Does it feel to you, with what’s been happening in the world, that our Lord is busy prodding us awake? Something momentous is about to happen and we need to wake up! In Ephesians 5 Paul writes, “Awake, O sleeper, and arise from the dead” (v.14). The context should remind us of one of the parables of the Lord. In the next verse we are exhorted to “Look carefully then how you walk, not as unwise but as wise” and then in verse 17 “do not be foolish, but understand what the will of the Lord is.” The echo with the parable of the ten virgins, five wise and five foolish, is clear. What’s interesting about this connection is Ephesians also talks a lot about stewardship in the house of God. For instance, in chapter 3 where Paul writes, “assuming that you have heard of the stewardship of God’s grace” (v.2). That word “stewardship” means the management of a house. Paul uses the same word in chapter 1 and verse 10. The whole epistle to the Ephesians is about the planning, building and administration of God’s spiritual house. The next parable in Matthew 25, after the one about the ten virgins, is also about stewardship of God’s house – the parable of the talents. We have been left in care of the house of God while our Lord is in heaven and the parable is about whether we have used our talents well while he is gone. The third parable of Matthew 25 also relates to the context of Ephesians. Before talking about wisdom and foolishness Paul goes through a series of examples of how to put off the old man and put on the new. Each example he gives is to do with how we treat one another. The motivation for putting off lying by telling the truth (4:25), for instance, is “for we are members one of another”. As members of the same body we ought to be people of integrity and faithfulness in our interactions with one another. The last parable in Matthew 25 is about how we treat each other – the parable of the sheep and the goats.
The context of those three parables is all about what it means to “awake, O sleeper, and arise from the dead” – the Olivet prophecy. Jesus’ follow-up exhortation is to “stay awake” (Matt. 24:42-43) because “you also must be ready, for the Son of Man is coming at an hour you do not expect” (v.44). We’ve been shaken awake by current events; the question is what are we doing about it? The end of Matthew 24 talks about the judgment that will come upon those who aren’t awake and watching and that’s why Jesus tells the three parables of chapter 25. What divides the wheat from the chaff at the coming of the Lord is whether we’ve filled our lamps with the wisdom of God, are using our talents to administer to God’s house, and that we are treating our brothers and sisters in the right way. We are being told everything we need to be ready for the return of Christ in those parables and expanded by Paul in Ephesians.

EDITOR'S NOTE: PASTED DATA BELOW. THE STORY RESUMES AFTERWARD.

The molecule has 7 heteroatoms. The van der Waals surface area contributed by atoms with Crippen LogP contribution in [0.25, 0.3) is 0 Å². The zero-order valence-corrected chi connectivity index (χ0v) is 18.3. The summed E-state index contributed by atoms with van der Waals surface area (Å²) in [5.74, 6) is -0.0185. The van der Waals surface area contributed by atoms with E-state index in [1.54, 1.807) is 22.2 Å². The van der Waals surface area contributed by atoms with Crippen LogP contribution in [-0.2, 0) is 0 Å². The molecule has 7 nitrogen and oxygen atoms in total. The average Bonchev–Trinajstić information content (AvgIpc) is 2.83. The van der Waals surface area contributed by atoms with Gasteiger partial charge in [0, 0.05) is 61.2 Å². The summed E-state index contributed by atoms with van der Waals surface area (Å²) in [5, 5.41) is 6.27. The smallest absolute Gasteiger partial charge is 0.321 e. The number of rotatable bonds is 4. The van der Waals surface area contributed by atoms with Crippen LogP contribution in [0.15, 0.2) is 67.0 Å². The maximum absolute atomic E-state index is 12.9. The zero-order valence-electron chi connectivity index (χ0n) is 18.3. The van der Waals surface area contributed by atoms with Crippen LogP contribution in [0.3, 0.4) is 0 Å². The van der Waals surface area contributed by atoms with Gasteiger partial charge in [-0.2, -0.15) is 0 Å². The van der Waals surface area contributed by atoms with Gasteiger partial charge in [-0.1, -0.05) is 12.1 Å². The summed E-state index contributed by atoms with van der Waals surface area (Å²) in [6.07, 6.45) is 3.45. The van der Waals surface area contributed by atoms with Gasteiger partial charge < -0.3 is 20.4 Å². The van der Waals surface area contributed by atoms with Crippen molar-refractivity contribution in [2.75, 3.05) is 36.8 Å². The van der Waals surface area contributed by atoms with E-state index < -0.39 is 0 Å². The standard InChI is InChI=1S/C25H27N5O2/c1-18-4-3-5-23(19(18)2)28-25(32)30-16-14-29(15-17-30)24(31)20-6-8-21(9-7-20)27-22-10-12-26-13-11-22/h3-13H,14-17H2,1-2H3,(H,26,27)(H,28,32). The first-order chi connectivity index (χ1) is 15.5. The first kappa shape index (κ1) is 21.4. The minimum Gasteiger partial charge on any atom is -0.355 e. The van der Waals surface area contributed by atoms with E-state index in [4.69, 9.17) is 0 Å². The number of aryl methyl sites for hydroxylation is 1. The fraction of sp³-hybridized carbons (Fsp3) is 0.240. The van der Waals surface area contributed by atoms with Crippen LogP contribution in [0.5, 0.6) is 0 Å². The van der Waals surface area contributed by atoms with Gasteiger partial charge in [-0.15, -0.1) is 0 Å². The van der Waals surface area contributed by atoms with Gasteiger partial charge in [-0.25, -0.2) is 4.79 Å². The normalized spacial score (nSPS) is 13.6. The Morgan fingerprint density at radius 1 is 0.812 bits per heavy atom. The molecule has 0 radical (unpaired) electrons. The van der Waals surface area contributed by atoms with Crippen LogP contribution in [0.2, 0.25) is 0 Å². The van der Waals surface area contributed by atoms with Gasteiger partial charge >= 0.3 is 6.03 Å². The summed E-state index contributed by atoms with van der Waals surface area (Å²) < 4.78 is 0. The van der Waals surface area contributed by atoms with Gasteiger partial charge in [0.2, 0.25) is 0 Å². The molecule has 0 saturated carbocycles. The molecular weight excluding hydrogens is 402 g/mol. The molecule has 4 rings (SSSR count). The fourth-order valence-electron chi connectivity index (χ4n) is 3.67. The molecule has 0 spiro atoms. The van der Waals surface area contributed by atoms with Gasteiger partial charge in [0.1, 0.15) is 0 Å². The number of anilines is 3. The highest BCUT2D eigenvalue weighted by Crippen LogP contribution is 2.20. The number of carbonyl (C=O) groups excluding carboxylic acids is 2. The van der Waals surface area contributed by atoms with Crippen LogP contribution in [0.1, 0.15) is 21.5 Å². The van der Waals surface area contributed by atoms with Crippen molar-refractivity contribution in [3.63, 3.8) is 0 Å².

Notice he also says in Ephesians 5 “making the best use of the time, because the days are evil” v.16) and “do not get drunk with wine” (v.18). Verse 16 is a quotation from Daniel 2 and the words which Nebuchadnezzar spoke to his so-called wise men. They were blind to the signs of the times, having no clue about the king’s dream or its interpretation. Daniel, who really was wise, stands for those who have had their eyes enlightened (Eph. 1:18) about where this world is headed. Why does Paul mention drunkenness? That’s another connection with the Olivet prophecy where the wicked servant in the parable at the end of Matthew 24 says “My master is delayed” and “eats and drinks with drunkards” (v.48-49). Drunkenness is a symbol of the escapism this world indulges in to get away from the realities of the things coming on the world. Our Lord doesn’t want us to fall spiritually asleep or get spiritually drunk; he wants us to be awake and alert.
What Paul says about staying awake is so important that he repeats it a couple of other times in other epistles. In both Romans 13 and 1 Thessalonians 5 Paul talks about waking up, avoiding drunkenness, and putting on the armor of God, which Paul talks about in Ephesians 6. In Romans 13 Paul writes, “you know the time, that the hour has come for you to wake from sleep. For salvation is nearer to us now than when we first believed. The night is far gone; the day is at hand. So then let us cast off the works of darkness and put on the armor of light.Let us walk properly as in the daytime, not in orgies and drunkenness…” (v.11-13). Now is the time to wake up and stay awake! The things of the darkness, what the world likes to do to escape, should have no part of our lives. Similarly in 1 Thessalonians 5 where Paul talks about the return of Christ “like a thief in the night” (v.2) when people are saying “peace and security” (v.3), he says of us, “But you are not in darkness, brothers, for that day to surprise you like a thief. For you are all children of light, children of the day. We are not of the night or of the darkness. So then let us not sleep, as others do, but let us keep awake and be sober. For those who sleep, sleep at night, and those who get drunk, are drunk at night. But since we belong to the day, let us be sober, having put on the breastplate of faith and love, and for a helmet the hope of salvation.” (v.4-8).
The warning for us is to not fall back asleep when this pandemic is over. Our Lord is prodding us awake and we ought to stay awake. When the world gets back to a state of peace and security, when life gets back to normal like it was in the days of Noah and Lot, that’s when we need to remember the emotions we feel right now as our senses are heightened and we feel that the return of our Lord is close. Let’s use this time to fill our lamps with oil, be good stewards of God’s house and treat one another with the love of Christ. And let’s continue doing that once normality returns.
Simi Hills, CA